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Cover photo for blog post - eczema in babies

Eczema in Babies – Best Baby Eczema Cream Singapore

While babies’ super soft skin is something to envy, it also opens them up to a variety of problems. One of the most common skin issues infants face is eczema.

This unsightly, itchy condition can make life difficult for babies and parents alike. Babies scratch their faces and cry out of discomfort, and you look on wishing you could help them get some relief. We’re here to help you learn more about eczema in babies and provide some information about how you can deal with this common issue. We’ll also weigh in on the best baby eczema cream in Singapore.

What is Eczema?

People use the term eczema to refer to itchy, red skin. This condition isn’t contagious, but it can cause both you and your little one a lot of stress.

Eczema covers two main conditions: atopic dermatitis and contact dermatitis.

  • Atopic dermatitis is a genetically inherited condition that results in red, itchy skin.
  • Contact dermatitis has similar symptoms to atopic dermatitis, but it appears when your baby’s skin touches an irritating substance.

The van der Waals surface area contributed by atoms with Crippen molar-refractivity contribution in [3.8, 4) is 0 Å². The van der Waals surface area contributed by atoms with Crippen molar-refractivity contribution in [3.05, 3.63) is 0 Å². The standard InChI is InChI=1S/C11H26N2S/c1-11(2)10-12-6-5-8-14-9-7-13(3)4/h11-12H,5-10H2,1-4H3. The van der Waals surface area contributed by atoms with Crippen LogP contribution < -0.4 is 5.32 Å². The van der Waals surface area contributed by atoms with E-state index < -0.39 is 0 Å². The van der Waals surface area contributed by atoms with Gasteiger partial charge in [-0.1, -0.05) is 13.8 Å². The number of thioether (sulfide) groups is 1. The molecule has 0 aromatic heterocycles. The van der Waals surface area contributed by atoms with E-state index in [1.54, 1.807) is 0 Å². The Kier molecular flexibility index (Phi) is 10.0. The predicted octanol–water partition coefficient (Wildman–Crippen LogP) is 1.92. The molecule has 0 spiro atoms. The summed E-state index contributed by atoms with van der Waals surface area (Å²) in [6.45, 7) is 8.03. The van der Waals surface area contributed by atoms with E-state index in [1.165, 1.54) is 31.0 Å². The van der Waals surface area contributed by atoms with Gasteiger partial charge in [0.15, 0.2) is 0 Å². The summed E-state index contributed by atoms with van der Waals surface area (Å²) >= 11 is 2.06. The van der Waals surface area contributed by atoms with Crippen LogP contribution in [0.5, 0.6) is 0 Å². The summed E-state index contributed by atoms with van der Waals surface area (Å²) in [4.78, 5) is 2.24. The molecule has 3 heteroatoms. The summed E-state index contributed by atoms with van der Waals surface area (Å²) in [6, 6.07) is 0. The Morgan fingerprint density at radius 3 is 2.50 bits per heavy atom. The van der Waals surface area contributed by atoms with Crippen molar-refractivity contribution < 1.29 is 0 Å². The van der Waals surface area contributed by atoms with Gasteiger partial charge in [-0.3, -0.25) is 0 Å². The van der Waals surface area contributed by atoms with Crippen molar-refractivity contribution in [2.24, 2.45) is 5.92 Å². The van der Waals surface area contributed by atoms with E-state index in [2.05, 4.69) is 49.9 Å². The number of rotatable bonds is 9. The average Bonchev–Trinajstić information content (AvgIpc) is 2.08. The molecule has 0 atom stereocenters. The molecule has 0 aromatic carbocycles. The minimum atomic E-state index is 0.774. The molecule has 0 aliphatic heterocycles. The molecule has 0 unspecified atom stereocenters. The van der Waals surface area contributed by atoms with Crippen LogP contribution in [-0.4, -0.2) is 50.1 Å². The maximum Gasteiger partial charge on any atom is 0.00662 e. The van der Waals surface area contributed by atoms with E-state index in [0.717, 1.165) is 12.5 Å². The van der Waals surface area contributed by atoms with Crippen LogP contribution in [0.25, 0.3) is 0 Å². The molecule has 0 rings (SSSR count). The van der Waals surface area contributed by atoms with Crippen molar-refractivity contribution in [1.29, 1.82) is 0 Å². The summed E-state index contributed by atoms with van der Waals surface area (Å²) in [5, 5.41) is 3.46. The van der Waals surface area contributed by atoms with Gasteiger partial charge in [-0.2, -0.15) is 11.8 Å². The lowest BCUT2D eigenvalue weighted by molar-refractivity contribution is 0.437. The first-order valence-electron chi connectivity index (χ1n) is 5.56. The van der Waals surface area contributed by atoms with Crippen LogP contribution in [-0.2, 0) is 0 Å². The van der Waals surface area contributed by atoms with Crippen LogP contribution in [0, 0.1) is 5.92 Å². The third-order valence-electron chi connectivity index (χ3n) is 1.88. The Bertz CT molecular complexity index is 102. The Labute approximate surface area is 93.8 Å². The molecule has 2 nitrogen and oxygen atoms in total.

While you may be alarmed when you see your baby’s face turn red and witness them in discomfort, know that you’re not alone. Dermatologists estimate that up to 20 percent of infants experience eczema.

What Does Eczema Look Like?

Eczema appears as dry, itchy, flaky, red skin. Doesn’t sound like fun, does it?

While these symptoms can show up in children of all ages, the exact appearance differs depending on a child’s age. The experts at the National Eczema Association say you can look for these symptoms in your little one.

0 to 6 months: red and bumpy cheeks, chin, and forehead

0 to 12 months: red, itchy patches appear on your baby’s elbows and knees as they start to crawl

12 to 36 months: eczema is more likely to become dry and thick and appear in places such as their hands, eyelids, and mouth creases

What Causes Eczema in Babies?

Eczema may be caused by the environment, genetics, or a combination of both of these factors.